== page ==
Only in Austin. Daniel Johnston's famous antenna-eyed frog mural has gone from nearly vanishing when California-based restaurant chain Baja Fresh took over the old Sound Exchange location at 21st and Guadalupe to, via a sleeve patch of that same frog, becoming part of the employees' uniform. Furthermore, the Baja Fresh higher-ups commissioned Johnston to do a painting to hang in the store, which he delivered last week. "It took a couple of weeks to get it done, but I'm a very lazy artist," says Johnston from his home in Houston exurb Waller. The new work features the frog and many of Johnston's other familiar characters, including Captain America, Casper the Friendly Ghost, Cheshire Cat, and the Toxic Avenger-like figure from the cover of Rejected Unknown. "It's something people can stare at while they're eating that won't gross 'em out too much," reckons the artist. Johnston just returned from a brief tour of the East Coast, where he heard an advance of Gammon Records' imminent Johnston tribute album with Lou Reed, Tom Waits, Beck, and a bunch of bands he doesn't recognize. "I'm not really hip to who's popular, so I don't know who's who," he insists. Johnston does like what he heard, though: "I was really impressed," he says. "A lot of heart."

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Photo By Gary Miller


GET A LITTLE CLOSER

The Rapture vocalist/guitarist Luke Jenner and bassist Mattie Safer get in each other's face during their outdoor Stubb's show Monday night. Following a sensual, engrossing hour from California bad boys Black Rebel Motorcycle Club, the Jersey quartet turned in a set that was equal parts Jenner's overcaffeinated energy, utility man Gabe Andruzzi's Casio abuse, and Safer's unrelenting disco thump. An encore of the Psychedelic Furs' "Dumb Waiters" won them bonus points from the few on hand old enough to remember the original.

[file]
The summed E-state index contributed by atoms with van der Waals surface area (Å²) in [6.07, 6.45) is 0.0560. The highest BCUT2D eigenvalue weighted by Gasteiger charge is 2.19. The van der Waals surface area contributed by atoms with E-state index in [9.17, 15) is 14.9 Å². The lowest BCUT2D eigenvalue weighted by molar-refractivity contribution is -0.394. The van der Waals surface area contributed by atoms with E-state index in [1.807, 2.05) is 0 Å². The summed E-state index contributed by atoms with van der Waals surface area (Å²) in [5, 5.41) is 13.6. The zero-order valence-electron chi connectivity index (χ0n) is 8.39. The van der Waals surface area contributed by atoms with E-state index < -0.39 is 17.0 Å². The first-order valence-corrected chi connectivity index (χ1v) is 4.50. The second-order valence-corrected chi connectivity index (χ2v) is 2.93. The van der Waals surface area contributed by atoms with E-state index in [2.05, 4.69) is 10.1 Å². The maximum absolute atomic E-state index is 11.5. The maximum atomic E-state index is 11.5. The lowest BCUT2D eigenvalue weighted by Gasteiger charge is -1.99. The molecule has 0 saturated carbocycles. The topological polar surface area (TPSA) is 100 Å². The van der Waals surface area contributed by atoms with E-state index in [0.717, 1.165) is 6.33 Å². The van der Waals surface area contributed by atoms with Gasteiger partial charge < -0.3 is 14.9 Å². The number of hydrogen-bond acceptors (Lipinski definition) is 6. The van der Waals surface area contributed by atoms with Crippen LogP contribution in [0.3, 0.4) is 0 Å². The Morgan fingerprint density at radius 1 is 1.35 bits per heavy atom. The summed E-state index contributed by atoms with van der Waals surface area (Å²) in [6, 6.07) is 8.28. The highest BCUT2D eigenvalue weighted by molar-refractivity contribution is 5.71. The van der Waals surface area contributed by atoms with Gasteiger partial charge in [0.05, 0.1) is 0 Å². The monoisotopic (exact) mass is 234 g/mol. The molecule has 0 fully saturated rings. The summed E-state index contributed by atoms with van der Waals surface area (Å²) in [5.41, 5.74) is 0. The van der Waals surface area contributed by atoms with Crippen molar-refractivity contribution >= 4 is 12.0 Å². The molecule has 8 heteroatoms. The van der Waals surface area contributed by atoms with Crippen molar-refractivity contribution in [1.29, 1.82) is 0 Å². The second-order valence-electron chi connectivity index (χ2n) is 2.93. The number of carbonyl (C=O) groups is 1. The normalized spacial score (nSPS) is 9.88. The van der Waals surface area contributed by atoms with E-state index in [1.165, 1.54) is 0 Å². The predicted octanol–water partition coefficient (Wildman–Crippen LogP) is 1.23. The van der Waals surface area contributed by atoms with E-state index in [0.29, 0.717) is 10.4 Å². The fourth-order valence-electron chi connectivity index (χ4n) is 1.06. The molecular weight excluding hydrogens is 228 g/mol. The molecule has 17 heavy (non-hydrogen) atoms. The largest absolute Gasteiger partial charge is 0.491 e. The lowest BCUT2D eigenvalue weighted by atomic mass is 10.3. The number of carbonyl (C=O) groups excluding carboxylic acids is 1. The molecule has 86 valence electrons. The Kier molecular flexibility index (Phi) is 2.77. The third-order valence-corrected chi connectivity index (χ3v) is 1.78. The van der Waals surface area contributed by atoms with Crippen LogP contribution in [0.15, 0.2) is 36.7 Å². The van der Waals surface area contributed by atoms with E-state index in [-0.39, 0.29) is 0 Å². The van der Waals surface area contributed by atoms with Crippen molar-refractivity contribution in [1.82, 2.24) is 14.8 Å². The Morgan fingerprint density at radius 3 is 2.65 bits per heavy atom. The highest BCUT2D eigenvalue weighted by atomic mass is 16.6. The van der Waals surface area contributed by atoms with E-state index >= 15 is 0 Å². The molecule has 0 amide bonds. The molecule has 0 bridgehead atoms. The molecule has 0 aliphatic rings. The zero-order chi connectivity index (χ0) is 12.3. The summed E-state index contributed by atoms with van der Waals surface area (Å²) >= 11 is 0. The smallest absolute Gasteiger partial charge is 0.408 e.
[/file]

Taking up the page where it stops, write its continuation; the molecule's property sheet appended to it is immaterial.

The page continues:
TCB


Wade Longenberger 1965-2004

Longtime Squat Thrust bassist Wade Longenberger, 38, took his own life last Tuesday. Longenberger was born in Chattanooga, Tenn., but grew up in the Houston suburb of Spring and graduated from Klein High School. He attended Texas Tech University in Lubbock, where he met future bandmate Jimmy Bradshaw at a 1985 Black Flag show. "He was wearing moon boots and skintight coaches shorts," recalls Bradshaw. "There was a slam pit, and he was doing this sort of half-speed slamdancing. I felt compelled to introduce myself." Bradshaw and Longenberger moved to Austin in '87, landing in the same outré art-punk scene that spawned Crust, Ed Hall, and Pocket FishRmen. "We started off playing anything in the house that made noise, like blenders and vacuum cleaners," says Bradshaw, calling his friend generous, opinionated, and a wholly unique performer. "He would have confused Jaco Pastorius," he swears. "He did some bizarro stuff." Bradshaw credits Longenberger, who also owned the Krusty Kolor printing studio, with many of the ideas – like performing inside a giant homemade plastic bubble – that made Squat Thrust one of Austin's most off-the-wall live bands. "It just sucks we don't get to see what he was gonna do next."